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Among all the other individuals and groups I work with, sometimes I have conversations with our school’s assistants. There are 13 core classrooms in my school and each teacher has a full time assistant. Some of these are schooled as teachers but have never had a classroom yet. Others have experience with children in other ways and bring different passions to the classes, like science or art backgrounds. Collectively they are not experienced teachers but learn as the days go by, from the core teacher with whom they work, and from observing children, conversations with others and reading professional texts. Some decide they might want to be licensed and work with us while attending an alternative-licensing program.
I have the challenge next week to facilitate the assistant meeting that happens every few weeks. The topic is explained when I say the word EXPO! Our largest event of the year happens in early February. We call it Expo and I have written about it before. Since each student studies a different self-chosen topic, at this time each shows the learning he or she has completed so far this year. It is somewhat like a science fair. Because we believe in the journey as much or more than the destination, this is challenging to both teachers and students. Everyone has the same deadline, one evening in February. And the nervousness and stress are discussed each year. How to alleviate it? How to make the excitement grow at the same time as lessen the pressure to do well? It’s exciting, but…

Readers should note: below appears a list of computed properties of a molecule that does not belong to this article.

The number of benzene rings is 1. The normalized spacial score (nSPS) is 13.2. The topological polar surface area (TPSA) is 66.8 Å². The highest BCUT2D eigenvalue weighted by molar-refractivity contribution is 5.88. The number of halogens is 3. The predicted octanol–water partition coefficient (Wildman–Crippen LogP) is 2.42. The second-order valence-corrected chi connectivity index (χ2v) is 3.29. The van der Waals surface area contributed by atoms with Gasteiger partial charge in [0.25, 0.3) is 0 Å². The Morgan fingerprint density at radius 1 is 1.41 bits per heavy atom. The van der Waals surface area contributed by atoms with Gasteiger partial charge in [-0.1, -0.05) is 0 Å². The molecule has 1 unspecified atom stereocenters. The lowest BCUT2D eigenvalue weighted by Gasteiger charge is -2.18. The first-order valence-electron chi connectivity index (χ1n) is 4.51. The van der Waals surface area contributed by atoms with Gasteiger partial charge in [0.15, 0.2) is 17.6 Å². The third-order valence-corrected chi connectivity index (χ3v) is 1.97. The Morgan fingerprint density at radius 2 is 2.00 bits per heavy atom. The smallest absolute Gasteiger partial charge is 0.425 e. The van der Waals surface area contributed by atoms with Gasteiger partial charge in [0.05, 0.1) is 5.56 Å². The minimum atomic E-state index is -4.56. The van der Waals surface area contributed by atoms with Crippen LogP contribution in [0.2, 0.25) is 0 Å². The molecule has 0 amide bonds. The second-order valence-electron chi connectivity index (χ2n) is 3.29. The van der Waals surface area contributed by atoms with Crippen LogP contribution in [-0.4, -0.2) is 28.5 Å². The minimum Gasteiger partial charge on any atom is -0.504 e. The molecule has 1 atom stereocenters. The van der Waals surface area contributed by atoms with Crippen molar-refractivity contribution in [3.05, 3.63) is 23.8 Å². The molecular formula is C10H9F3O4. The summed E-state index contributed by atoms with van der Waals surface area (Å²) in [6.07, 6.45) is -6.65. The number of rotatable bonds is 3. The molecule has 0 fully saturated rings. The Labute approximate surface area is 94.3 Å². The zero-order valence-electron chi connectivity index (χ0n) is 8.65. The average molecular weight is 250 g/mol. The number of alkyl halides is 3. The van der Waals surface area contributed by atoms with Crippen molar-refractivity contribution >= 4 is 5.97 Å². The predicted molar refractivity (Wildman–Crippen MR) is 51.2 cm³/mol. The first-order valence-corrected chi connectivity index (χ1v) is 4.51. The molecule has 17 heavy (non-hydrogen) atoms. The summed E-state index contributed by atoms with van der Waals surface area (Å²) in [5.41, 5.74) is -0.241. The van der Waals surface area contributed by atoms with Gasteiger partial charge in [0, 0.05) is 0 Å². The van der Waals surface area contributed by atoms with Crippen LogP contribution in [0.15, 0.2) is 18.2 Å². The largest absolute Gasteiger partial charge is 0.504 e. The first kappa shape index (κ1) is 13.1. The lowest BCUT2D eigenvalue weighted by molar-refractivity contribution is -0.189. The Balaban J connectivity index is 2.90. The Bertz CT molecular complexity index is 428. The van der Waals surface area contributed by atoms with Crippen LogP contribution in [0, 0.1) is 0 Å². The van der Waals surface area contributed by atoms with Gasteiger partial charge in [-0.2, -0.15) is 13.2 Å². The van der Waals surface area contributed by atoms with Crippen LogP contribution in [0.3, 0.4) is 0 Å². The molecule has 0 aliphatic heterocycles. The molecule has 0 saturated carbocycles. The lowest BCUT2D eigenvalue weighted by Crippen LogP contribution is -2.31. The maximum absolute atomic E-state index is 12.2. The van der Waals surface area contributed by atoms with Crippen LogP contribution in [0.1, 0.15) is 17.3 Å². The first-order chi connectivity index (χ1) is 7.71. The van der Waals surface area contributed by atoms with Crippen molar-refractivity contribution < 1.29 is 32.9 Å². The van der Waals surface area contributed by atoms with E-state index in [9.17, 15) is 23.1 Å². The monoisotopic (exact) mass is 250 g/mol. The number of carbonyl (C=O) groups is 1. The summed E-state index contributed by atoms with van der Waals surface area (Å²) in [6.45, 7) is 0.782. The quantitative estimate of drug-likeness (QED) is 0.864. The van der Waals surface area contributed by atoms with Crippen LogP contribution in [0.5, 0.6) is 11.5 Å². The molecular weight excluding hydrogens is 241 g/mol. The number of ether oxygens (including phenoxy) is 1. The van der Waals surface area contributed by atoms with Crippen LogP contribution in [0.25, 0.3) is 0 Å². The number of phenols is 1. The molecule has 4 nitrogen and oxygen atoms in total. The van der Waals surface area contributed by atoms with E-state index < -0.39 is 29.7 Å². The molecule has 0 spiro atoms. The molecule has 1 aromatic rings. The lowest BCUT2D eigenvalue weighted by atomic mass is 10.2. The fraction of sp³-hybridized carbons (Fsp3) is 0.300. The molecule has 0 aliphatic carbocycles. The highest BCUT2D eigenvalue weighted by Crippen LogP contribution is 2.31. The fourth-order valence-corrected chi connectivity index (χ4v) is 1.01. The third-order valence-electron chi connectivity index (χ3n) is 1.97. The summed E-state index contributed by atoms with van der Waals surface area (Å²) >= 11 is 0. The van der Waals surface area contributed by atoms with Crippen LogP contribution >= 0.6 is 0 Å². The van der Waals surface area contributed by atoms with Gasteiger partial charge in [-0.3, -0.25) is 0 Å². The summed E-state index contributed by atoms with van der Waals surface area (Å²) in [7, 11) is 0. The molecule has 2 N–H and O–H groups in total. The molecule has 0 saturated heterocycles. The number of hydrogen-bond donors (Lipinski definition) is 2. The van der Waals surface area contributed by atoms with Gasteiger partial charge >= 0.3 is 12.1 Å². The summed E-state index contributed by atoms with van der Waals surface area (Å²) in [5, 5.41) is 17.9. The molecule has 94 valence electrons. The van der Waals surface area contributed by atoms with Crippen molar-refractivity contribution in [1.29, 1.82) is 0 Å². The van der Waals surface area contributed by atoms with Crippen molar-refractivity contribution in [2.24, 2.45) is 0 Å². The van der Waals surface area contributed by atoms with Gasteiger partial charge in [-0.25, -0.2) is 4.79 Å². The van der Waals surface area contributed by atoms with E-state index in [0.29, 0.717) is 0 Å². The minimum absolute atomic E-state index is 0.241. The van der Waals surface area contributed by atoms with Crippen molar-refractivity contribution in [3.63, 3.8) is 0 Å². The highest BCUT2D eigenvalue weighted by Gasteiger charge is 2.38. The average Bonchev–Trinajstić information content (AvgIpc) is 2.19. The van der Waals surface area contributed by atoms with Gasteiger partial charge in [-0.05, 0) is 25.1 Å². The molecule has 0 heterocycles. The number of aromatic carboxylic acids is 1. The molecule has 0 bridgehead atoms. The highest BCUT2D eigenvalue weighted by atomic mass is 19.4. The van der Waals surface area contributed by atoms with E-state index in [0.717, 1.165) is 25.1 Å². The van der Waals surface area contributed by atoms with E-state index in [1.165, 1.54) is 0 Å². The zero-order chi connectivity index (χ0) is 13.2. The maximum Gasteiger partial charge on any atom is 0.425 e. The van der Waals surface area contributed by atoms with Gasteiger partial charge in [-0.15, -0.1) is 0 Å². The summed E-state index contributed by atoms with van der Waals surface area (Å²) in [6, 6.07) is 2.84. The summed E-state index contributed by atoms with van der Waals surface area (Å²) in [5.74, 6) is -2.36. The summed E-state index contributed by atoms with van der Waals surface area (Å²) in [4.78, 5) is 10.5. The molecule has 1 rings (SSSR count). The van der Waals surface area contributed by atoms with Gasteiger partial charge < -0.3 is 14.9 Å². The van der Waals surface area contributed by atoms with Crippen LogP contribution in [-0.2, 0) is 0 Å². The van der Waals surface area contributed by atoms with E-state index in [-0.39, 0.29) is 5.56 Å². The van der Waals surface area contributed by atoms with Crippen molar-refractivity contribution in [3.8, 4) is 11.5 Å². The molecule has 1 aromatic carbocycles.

My Internet search was not very successful. Many articles contained long lists of things we actually do, and there are no direct fixes, only long-term building of communities, which is important, but we do that too. I’ll use a cliché to explain: it’s like the perfect storm! Instead of “things” proceeding at everyone’s personal pace (teachers too), everything has to be finished and beautifully presented, AT THE SAME TIME! So I looked to see if there was one magical article I could share. I couldn’t find one, until I searched Ruth and Stacey’s Two Writing Teachers Blog. And there I found one that I’m going to lead with.
The article is Ruth’s post from Sept., 2011 titled How Do You Know? The essential part of her post comprises questions like how do you know what to do, how to do, when to do, etc.? One sentence particularly touched me, and I suspect will speak to all of you too:
No wonder we’re overwhelmed. And stressed. And tired. We put so much pressure on ourselves to get every single thing right. But what if this is impossible? Ruth continues on to say that here is when there is a choice, to keep on, dragging the students along, or to slow down, and lead by listening to the students, responding to their needs.
So, it always does go back to listening, doesn’t it? And I thank Ruth for an answer I know that these assistants can use, that we must pay attention to what we notice about each student and respond accordingly. That is what I’ll discuss with these new teachers.
However, if you have wonderful actions that you find positive with students and would like to share, please do, and I’ll use the comments too!
THANKS RUTH, AND STACEY TOO, FOR YOUR BLOG, A MARVELOUS RESOURCE!!
photo credit: Professor Bop via photopin cc